Christopherus (Laurentii) de Holmis

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by Alexander Andrée

Christopherus (Cristoferus, Christophorus) Wyß (Witte, Wicte) de Holmis (“from Stockholm”), born probably before 1400, died 19 August 1464, student at Erfurt and Rostock 1419-1426, student of theology at Leipzig 1426-1438 and at the same time advisor to the archbishop of Uppsala, Olaus Laurentii (Olof Larsson, 1432-1438), dean of the philosophical faculty at Leipzig 1437, licentiate in theology at Leipzig 24 February 1438 and rector of that university during the summer term of the same year, master of theology in August 1438, then scholasticus at Uppsala Cathedral and in 1442 archdeacon.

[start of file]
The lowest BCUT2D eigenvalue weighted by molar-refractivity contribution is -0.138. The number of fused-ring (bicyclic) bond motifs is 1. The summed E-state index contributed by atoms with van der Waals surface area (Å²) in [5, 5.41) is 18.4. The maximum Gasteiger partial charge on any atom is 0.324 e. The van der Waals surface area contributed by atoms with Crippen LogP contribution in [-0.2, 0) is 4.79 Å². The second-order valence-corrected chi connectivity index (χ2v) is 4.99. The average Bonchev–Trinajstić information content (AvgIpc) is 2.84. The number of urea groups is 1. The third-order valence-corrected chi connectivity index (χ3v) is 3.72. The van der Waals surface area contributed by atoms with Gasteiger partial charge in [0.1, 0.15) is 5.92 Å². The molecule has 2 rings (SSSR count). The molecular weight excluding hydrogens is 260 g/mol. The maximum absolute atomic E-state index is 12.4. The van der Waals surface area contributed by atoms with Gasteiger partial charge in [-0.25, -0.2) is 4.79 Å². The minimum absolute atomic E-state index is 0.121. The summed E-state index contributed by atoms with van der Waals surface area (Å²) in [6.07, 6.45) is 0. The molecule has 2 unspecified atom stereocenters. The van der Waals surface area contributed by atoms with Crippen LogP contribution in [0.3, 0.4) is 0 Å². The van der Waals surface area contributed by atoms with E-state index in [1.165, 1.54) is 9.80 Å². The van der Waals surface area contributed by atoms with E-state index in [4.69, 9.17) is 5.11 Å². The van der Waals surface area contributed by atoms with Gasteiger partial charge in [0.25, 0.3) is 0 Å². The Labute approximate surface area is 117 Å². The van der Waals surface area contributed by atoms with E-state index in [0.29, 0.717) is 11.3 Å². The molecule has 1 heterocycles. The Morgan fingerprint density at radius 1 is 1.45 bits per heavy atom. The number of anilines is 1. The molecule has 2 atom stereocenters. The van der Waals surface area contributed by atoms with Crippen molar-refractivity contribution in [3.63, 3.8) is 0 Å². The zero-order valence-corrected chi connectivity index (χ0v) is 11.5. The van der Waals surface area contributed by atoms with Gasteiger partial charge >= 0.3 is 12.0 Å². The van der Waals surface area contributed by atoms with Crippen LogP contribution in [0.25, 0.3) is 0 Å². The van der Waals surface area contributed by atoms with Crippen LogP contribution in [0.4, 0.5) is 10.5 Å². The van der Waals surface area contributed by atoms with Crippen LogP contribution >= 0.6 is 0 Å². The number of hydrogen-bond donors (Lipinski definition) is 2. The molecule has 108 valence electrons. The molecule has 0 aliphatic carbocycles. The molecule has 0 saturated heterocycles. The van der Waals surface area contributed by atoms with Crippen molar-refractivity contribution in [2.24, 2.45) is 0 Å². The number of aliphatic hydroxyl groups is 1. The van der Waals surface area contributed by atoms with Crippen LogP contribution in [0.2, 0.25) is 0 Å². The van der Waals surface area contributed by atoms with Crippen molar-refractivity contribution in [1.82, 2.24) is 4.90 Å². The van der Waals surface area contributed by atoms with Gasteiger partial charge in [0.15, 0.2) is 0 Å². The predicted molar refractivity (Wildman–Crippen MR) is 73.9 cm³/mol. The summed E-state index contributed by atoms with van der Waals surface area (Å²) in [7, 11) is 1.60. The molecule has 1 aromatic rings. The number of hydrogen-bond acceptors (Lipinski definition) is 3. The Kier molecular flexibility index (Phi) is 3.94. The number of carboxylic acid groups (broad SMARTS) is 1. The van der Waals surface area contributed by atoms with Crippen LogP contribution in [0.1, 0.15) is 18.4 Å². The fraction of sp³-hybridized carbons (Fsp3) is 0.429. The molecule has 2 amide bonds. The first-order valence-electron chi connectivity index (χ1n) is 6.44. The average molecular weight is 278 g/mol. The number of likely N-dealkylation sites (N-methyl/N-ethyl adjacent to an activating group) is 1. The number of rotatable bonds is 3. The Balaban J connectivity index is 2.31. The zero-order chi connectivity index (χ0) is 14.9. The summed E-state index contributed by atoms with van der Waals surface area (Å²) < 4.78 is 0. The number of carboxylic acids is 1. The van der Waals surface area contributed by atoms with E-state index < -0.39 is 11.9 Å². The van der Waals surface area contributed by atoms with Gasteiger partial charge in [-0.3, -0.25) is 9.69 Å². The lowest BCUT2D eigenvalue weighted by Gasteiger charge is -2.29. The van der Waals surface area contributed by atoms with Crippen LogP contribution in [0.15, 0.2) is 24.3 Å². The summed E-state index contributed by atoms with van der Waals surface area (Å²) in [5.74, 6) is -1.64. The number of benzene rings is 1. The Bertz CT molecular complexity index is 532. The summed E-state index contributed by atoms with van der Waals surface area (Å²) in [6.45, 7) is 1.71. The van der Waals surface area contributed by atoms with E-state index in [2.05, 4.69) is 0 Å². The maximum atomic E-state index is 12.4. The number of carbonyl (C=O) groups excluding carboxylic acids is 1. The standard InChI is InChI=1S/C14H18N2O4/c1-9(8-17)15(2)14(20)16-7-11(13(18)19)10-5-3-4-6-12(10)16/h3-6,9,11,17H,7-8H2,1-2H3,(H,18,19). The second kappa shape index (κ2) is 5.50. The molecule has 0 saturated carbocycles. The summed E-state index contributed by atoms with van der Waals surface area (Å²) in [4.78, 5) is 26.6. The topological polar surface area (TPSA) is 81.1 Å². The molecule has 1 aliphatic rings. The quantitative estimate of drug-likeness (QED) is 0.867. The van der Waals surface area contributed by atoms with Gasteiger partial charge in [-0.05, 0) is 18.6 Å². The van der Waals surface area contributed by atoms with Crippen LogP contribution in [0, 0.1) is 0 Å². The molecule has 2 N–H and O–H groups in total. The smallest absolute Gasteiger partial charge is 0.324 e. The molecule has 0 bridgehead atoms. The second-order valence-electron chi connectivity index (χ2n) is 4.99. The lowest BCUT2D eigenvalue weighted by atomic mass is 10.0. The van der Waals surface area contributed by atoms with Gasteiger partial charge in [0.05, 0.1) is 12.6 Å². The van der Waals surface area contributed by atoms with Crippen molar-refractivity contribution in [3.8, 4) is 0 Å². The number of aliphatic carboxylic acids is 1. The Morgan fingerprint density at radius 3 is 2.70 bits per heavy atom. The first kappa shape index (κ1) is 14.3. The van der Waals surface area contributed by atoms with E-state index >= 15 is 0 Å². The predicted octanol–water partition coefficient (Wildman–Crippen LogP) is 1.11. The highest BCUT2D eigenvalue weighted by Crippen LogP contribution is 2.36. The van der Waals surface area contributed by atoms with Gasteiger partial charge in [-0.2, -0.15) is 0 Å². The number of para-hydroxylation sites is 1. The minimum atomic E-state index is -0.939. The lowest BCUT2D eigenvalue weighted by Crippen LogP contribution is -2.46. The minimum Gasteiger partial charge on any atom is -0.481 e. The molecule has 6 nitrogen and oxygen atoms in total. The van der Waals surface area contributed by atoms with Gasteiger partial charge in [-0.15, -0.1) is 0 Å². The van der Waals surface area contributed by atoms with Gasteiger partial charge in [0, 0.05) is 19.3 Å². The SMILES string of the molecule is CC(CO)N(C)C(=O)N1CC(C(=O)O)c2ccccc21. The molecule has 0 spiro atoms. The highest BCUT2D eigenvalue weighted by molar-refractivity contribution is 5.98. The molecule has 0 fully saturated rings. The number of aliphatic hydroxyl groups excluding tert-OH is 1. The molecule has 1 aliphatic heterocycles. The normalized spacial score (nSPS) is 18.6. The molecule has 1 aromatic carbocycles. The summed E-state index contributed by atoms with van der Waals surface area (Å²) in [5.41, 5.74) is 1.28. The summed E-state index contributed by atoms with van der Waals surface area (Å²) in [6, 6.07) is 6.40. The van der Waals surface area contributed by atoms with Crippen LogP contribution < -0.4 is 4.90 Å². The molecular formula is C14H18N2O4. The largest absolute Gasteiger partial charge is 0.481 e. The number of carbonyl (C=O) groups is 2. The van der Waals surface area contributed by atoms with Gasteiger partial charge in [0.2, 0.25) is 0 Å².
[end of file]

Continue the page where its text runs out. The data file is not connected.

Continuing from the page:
Christopherus is known to us through diplomatic sources, university rolls, notes in manuscripts, two letters and surviving works.